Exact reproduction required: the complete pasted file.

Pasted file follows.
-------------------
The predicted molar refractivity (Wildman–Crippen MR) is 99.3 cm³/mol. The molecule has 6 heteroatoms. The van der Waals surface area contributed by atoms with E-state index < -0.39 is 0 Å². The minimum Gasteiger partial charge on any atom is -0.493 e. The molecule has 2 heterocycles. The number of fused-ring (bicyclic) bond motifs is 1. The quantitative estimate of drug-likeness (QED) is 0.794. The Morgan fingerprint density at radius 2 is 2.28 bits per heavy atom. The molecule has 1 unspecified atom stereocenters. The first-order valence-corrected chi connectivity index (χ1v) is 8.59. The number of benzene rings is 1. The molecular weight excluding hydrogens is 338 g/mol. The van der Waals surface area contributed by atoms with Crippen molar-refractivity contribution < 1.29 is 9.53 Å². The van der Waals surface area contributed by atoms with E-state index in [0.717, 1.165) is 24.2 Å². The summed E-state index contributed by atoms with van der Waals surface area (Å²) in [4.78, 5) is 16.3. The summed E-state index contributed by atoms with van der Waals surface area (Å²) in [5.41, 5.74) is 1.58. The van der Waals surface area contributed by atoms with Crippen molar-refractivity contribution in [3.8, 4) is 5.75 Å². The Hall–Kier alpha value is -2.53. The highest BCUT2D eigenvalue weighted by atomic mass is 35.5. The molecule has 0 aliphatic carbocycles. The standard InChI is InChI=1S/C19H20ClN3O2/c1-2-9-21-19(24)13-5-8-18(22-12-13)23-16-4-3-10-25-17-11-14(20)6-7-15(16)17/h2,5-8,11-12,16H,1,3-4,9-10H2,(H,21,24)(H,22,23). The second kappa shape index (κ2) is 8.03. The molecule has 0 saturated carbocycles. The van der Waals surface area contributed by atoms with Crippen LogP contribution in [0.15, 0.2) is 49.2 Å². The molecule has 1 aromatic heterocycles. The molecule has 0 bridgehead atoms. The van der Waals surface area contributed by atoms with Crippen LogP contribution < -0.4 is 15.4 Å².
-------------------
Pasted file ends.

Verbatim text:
The predicted molar refractivity (Wildman–Crippen MR) is 99.3 cm³/mol. The molecule has 6 heteroatoms. The van der Waals surface area contributed by atoms with E-state index < -0.39 is 0 Å². The minimum Gasteiger partial charge on any atom is -0.493 e. The molecule has 2 heterocycles. The number of fused-ring (bicyclic) bond motifs is 1. The quantitative estimate of drug-likeness (QED) is 0.794. The Morgan fingerprint density at radius 2 is 2.28 bits per heavy atom. The molecule has 1 unspecified atom stereocenters. The first-order valence-corrected chi connectivity index (χ1v) is 8.59. The number of benzene rings is 1. The molecular weight excluding hydrogens is 338 g/mol. The van der Waals surface area contributed by atoms with Crippen molar-refractivity contribution < 1.29 is 9.53 Å². The van der Waals surface area contributed by atoms with E-state index in [0.717, 1.165) is 24.2 Å². The summed E-state index contributed by atoms with van der Waals surface area (Å²) in [4.78, 5) is 16.3. The summed E-state index contributed by atoms with van der Waals surface area (Å²) in [5.41, 5.74) is 1.58. The van der Waals surface area contributed by atoms with Crippen molar-refractivity contribution in [3.8, 4) is 5.75 Å². The Hall–Kier alpha value is -2.53. The highest BCUT2D eigenvalue weighted by atomic mass is 35.5. The molecule has 0 aliphatic carbocycles. The standard InChI is InChI=1S/C19H20ClN3O2/c1-2-9-21-19(24)13-5-8-18(22-12-13)23-16-4-3-10-25-17-11-14(20)6-7-15(16)17/h2,5-8,11-12,16H,1,3-4,9-10H2,(H,21,24)(H,22,23). The second kappa shape index (κ2) is 8.03. The molecule has 0 saturated carbocycles. The van der Waals surface area contributed by atoms with Crippen LogP contribution in [0.15, 0.2) is 49.2 Å². The molecule has 1 aromatic heterocycles. The molecule has 0 bridgehead atoms. The van der Waals surface area contributed by atoms with Crippen LogP contribution < -0.4 is 15.4 Å².